"It is not the policy of the law to punish those unsuccessful threats which it is not presumed would terrify ordinary persons excessively; and there is so much opportunity for magnifying or misunderstanding undefined menaces that probably as much mischief would be caused by letting them be prosecuted as by refraining from it."

The Jake Baker case (and the ultimate dismissal) alarmed me in 1995, and those feelings were brought back last week, when I read about the threats made online to Kathy. I suspect that a judge in a case against the leveler of the threat against her will find the same way, and that saddens me. If I recall correctly from what transpired in 1995, the idea was that since the “victim” in the story didn’t “hang out” in alt.sex.stories, where the story was published for ALL THE WORLD to see, it wasn’t viewed as a threat that she was likely to have seen. Indeed (again, if I recall correctly, and 12 years can make memories fade), I seem to recall that someone else told her about the site and about the story and that it included her name. And somehow that wasn’t seen as a direct threat, whereas if he had read the story aloud in class, it would have been considered more seriously. Well, this was pre-Google and pre-egosurfing! It’s very easy to find things like this now, so hopefully this litmus test will not be applicable.

I’m left with questions about where Jake Baker is. I sincerely hope that he’s an upstanding member of society who has regrets about what terror he caused. And I hope that the woman about whom he wrote this “fictional” story has long been able to put this behind her, and that she is wildly successful in the field of her choice. I’m sad to think that threats on the internet have not been taken seriously in the past, and that many, many women who have restraining orders suffer from very real violence as a result of “implausible threats”.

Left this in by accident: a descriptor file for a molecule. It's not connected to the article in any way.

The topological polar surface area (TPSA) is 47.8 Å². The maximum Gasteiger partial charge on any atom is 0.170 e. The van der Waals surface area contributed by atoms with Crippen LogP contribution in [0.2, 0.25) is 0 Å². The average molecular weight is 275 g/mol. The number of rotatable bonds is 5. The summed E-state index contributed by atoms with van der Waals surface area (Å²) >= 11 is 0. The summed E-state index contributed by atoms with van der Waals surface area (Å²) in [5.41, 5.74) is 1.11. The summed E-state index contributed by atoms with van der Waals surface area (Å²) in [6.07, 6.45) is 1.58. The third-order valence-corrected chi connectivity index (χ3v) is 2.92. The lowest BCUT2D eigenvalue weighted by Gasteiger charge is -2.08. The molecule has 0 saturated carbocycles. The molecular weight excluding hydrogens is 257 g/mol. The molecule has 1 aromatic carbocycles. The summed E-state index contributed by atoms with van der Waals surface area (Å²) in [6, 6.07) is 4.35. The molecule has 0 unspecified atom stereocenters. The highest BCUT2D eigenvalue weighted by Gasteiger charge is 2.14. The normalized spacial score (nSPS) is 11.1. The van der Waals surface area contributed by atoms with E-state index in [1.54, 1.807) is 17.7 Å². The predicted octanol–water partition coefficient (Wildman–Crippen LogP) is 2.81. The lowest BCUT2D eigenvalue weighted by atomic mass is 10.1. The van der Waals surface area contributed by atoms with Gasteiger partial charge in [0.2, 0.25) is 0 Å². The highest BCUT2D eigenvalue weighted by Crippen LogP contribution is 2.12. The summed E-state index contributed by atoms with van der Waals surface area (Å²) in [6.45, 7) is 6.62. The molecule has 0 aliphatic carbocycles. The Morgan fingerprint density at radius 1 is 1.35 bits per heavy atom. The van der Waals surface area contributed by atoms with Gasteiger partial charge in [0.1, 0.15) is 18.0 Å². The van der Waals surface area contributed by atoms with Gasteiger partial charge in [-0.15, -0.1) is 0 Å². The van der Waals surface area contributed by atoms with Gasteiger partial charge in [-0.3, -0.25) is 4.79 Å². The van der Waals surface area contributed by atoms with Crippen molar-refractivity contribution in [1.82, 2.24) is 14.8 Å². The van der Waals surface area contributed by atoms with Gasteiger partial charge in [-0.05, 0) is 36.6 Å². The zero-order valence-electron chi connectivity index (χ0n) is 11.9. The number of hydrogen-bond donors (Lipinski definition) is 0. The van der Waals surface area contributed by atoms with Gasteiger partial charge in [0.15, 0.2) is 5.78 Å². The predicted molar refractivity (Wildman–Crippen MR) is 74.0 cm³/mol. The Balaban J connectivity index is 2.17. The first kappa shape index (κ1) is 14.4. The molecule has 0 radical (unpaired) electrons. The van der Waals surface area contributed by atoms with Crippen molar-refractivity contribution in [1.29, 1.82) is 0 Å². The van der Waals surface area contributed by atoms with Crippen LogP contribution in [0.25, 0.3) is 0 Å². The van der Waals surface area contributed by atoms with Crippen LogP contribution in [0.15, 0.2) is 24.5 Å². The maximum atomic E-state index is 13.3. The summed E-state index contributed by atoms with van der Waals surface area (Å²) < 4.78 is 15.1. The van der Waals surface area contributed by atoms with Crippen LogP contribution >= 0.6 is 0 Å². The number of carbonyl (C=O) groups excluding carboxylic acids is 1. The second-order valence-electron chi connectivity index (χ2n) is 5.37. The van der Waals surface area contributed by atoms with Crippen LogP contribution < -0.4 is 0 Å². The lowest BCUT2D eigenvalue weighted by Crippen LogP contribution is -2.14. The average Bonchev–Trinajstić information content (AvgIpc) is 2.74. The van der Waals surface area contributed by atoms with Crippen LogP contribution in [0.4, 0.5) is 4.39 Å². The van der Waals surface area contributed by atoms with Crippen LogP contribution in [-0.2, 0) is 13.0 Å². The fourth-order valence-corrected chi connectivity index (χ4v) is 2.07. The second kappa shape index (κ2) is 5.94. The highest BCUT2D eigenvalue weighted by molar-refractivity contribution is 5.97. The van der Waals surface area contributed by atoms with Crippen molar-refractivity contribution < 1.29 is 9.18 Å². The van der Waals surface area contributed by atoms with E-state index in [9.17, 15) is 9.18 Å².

And yes, every day, I struggle with thoughts of the challenges that free speech bring, but I do participate in some online groups and I see intimidating, nasty “trolling” regularly. It is not tolerated in the groups that I frequent. There are moderators who remove objectionable, bullying posts and for the most part, this is a good thing. In many cases, I have seen valued members of online communities leave and “go dark” to avoid the trolling behavior because the moderators weren’t able to get to the posts before they were made public. This saddens me, but I totally understand why they would do this. I’m a bit “too exposed” online, but my business makes it so, and it’s a (small) risk that I tolerate for now. If, however, I were subjected to harassment of the form that Kathy just experienced, I would change my behavior. My family is worth more than an online presence.

I truly enjoy Kathy’s blog. The insight that she has provided in the year or so since I have been reading has been invaluable to me. Her wit and her insight are a unique offering to the community. Her way of looking at things, and of getting others to look at things is important is why I will keep her in my list of blogs, and why I hope that she will return someday. In the meantime, I hope that there are things that we can do to make this online community a safer place to be. If that means less anonymity, I’m (personally) willing to accept that.

Sun Project Blackbox Tour

Tour coming to Southfield tomorrow!

I first heard about the “datacenter in a shipping container” on the Java Posse. Today, I got an email from a local friend that Sun is doing a tour of the “Project Blackbox” in Southfield, MI on Tuesday, March 20, 2007.

This demo/tour is open to the public and free. If you want to sign up, go to http://www.sun.com/events/st/loc.jsp

They are holding these events all over the country.

Sounds like an interesting tour. I’m looking at my schedule to see if I have time to attend.

Python User Group Meeting Summary

Python User Group Meeting Summary

Tuesday, October 3, 2006

The Ann Arbor Python User Group usually meets on the first Thursday of every month, but Titus Brown was in town this week, so the meeting was moved so that he could attend and participate. Titus talked about Twill, his testing tool. You can use twill to test web apps from the command line using python-based commands, very convenient indeed. His package descended from Cory Dodt’s PBP, and is based on the Python “mechanize” package.

Twill isn’t able to test Javascript, but Selenium does a great job of that. Scotch is a collection of WSGI modules that record wsgi transactions.

Jason Pellerin was also at the meeting, and he talked a little bit about Nose (not much, mainly just about Titus’ use of it, and the fact that Titus has extended it). Hoping he attends more frequently and does some more in-depth sessions.

The original plan, before Titus’ appearance was planned, was that Bruce Webber would talk about wxPython. Instead of rescheduling his talk, Bruce and Titus both talked. It was great. I learned a ton about wxPython, and look forward to trying out some GUI programming in Python with them.

Here is a link to resources from the talk, including both links from Titus and slides and links from Bruce. http://www.michipug.org/index.cgi/OctoberMeeting